Andrea Wulf’s “The Brother Gardeners” (Heinemann) appeared in 2008, but is still well worth buying. Indeed it makes near-essential reading for anyone interested in the origins of many of the trees and plants we today take for granted. She points out the range of plants available to gardeners in the early eighteenth century was relatively limited and “it is perhaps difficult to imagine just how dull and dreary the late seventeenth – and early eighteenth century garden looked for at least five months of the year”.
It is hard to realise just how much we owe to the “Brother Gardeners” she describes. They formed an international network of collectors, merchants, nurserymen, learned institutions, ordinary garden owners and the rich and famous.
Her book focuses on the period from 1734 to the end of the eighteenth century and concentrates on six men in particular. These are the London cloth merchant and passionate gardener Peter Collinson who worked closely with the Philadelphia farmer and plant collector John Bartram. Philip Miller at the Chelsea Physic Garden was responsible for enormous practical advances in propagating new plants, despite a tense relationship with the Swedish taxonomist Carl Linnaeus. Linnaeus’s one-time protégé Daniel Solander eventually transferred his loyalties, until his untimely death in 1782, to the rich aristocrat Sir Joshua Banks.
Banks, in turn, a passionate botanist and skilled organiser, rose to be central figure in plant collecting and exploration, willingly paying £10,000 so he and his staff could accompany Captain Cook on his voyage to the Southern Hemisphere from 1768 to 1771. His energies and activities drove the discovery and introduction of new species from the Pacific and South Africa in particular; he remained at the centre of all things horticultural until his death in 1820. A man of immense charm and application, he clearly had a great gift for friendship as well as organisation. This didn’t prevent him taking a firm line with his collectors where, Wulf informs us “Banks liked to remind the collectors they should not travel as gentlemen but as servants, and in general he preferred to employ Scottish collectors for their ‘habits of industry, attention and Frugality’.”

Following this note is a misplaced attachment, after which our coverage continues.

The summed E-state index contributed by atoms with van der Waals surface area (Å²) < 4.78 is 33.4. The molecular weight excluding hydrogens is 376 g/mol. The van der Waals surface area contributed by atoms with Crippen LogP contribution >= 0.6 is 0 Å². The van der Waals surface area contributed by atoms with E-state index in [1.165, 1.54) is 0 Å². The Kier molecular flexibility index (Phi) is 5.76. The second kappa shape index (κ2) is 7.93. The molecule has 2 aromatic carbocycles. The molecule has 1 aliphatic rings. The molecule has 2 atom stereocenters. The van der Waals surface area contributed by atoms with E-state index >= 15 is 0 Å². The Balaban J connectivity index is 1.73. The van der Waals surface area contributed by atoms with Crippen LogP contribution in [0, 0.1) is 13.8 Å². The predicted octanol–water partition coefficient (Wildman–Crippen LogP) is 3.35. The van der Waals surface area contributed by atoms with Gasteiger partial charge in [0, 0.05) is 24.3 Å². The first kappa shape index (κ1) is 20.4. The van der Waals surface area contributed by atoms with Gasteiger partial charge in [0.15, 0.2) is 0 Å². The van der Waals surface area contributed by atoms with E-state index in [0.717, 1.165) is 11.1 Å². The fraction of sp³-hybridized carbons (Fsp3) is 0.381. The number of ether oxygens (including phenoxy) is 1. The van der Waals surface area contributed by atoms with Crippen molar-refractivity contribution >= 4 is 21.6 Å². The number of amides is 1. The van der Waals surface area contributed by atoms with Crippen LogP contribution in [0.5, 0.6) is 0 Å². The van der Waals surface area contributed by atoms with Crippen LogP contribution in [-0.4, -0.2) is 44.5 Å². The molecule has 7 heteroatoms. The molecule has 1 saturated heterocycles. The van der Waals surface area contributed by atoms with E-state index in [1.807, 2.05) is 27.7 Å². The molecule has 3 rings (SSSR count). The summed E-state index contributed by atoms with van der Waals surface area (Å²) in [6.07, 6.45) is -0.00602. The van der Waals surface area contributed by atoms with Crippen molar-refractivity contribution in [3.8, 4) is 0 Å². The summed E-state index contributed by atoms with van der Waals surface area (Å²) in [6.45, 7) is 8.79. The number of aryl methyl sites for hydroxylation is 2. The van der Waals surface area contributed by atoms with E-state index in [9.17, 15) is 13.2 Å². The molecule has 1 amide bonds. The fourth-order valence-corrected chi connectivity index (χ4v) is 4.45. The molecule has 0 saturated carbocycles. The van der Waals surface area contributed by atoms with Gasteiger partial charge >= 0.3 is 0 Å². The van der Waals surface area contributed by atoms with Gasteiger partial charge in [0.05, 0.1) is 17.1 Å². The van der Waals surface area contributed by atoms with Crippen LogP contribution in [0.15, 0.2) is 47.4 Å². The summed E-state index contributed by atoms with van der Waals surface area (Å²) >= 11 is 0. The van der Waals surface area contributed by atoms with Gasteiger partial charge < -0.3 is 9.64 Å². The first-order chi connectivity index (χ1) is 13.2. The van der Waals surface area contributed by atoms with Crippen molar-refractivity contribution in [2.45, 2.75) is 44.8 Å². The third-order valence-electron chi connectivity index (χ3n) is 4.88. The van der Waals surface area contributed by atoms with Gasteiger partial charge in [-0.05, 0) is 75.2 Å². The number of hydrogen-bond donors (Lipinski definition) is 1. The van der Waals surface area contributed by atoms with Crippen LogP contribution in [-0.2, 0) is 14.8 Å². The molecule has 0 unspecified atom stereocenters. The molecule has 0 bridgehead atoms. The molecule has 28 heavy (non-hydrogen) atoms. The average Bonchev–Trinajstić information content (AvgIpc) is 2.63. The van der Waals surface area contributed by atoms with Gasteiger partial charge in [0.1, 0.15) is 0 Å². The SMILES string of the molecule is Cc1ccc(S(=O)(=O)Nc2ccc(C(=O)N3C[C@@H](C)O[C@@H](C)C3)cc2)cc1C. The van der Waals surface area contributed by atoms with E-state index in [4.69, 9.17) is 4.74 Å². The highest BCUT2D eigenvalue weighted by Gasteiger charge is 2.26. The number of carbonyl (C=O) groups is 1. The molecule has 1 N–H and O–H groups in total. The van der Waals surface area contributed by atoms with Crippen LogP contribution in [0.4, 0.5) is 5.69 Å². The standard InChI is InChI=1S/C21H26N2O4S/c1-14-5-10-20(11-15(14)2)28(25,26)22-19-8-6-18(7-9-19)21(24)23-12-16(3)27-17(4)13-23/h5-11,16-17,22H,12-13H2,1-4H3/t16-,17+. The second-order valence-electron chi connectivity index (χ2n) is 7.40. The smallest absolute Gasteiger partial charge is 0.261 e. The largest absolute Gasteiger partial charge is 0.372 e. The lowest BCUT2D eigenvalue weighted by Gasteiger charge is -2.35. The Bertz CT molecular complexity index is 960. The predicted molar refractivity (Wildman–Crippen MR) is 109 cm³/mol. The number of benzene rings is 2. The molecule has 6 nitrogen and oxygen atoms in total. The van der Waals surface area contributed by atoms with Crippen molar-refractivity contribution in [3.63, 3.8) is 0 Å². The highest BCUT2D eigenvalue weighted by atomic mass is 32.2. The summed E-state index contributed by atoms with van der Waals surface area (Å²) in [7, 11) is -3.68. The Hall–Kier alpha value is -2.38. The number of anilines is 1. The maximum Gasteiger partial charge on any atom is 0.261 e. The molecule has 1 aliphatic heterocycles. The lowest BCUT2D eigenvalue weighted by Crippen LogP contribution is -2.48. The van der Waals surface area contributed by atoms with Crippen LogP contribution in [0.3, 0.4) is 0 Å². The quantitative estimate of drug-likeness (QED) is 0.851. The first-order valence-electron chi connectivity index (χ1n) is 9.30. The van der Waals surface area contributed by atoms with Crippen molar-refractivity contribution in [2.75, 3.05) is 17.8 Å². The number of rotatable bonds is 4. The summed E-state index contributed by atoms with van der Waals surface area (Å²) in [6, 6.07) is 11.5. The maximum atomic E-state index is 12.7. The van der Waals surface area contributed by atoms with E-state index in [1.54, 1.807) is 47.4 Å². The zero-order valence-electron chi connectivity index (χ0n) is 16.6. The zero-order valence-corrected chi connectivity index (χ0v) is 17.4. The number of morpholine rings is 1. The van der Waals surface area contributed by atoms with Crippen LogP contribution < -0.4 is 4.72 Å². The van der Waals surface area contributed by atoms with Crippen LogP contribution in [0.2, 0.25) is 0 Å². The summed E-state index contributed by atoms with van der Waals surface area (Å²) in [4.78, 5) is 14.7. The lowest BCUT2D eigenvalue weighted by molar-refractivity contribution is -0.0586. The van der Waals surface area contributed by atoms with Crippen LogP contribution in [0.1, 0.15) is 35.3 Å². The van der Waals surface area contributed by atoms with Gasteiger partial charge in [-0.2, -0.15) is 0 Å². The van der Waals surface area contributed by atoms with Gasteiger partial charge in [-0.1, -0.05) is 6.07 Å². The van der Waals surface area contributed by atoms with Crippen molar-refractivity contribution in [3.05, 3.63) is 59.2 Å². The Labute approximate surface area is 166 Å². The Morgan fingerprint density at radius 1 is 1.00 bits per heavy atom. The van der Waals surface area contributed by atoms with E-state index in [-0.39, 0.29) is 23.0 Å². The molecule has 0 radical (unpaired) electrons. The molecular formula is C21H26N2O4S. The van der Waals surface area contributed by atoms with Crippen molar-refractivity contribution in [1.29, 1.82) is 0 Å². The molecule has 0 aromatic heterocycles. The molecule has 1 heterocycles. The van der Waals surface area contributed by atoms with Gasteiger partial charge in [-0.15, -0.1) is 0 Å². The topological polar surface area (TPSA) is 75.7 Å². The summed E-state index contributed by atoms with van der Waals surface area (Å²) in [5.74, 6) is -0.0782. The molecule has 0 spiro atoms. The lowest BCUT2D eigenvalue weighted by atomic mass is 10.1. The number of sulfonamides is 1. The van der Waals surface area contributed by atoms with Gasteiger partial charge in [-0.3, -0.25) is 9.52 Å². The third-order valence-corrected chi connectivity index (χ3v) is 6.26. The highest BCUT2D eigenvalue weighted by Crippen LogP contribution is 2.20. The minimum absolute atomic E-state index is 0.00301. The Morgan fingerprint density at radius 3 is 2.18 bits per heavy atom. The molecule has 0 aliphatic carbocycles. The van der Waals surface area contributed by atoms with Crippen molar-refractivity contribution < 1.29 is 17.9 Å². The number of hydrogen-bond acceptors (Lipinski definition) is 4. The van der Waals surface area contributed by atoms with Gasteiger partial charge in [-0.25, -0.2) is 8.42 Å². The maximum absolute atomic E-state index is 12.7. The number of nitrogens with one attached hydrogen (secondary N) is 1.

The Brother Gardeners’ lives and activities were woven together, despite conflicts of personality and background, to transcend class, geography, politics and war in furtherance of a passion for plants and a taste for gardening. All their arguments, quarrels and entertainment aside; botany and gardening have benefitted from so many of the plants we take for granted today. By the end of the century scientific principles of classification, breeding and propagation were well established and driving the pursuit of botany. Very many of the plants we know today had by then been brought into this country by collectors, nurserymen, scientist and a network of trade and discovery hardly imaginable eighty years before
Plants either introduced or previously only infrequently available but brought into common usage, during the period covered by the book, include trees such as the red oak, tulip tree, black walnut, monkey puzzle and numerous birches and firs. Shrubs and smaller trees included stag’s horn sumach, many magnolias, viburnums, brugmansias (angels’ trumpets) and catalpas; while flowers such as rudbeckias, Campsis radicans, fuchsias and nerines were all either introduced or made freely available at this time. The images in this post are all of plants introduced or made generally available during the period the book covers (all are ex Wikipedia Commons); they show Brugmansia arborea-introduced in 1733, Campis radicans-introduced in 1640 but very scarce until propogated for everyday use by Collinson and Miller; and the Scarlet Oak, Quercus coccinea, whose acorns were collected and shipped in quantity to the UK by John Bartram over four decades.
Wulf’s book is strong not only on what was introduced when, but just as interestingly, on the difficulties, personality clashes and complexities of finding and introducing new species. She is excellent at describing this tension and especially the evolving relationship between Peter Collinson and his plant collector John Bartram. Collinson was not only a successful and very prosperous cloth merchant but also a passionate amateur botanist. He was elected a Fellow of the Royal Society and he was the confidante and intimate of plant collecting aristocrats such as Lord Petre and the Duke of Richmond. As Bartram’s knowledge grew Collinson was gradually obliged, despite an acute awareness of his own social position, to treat him as more of an equal and to recognise his importance and abilities in supplying the plants that were so in demand.
As usual we would encourage you to consider buying this book from your local independent bookseller, who you might miss should it disappear.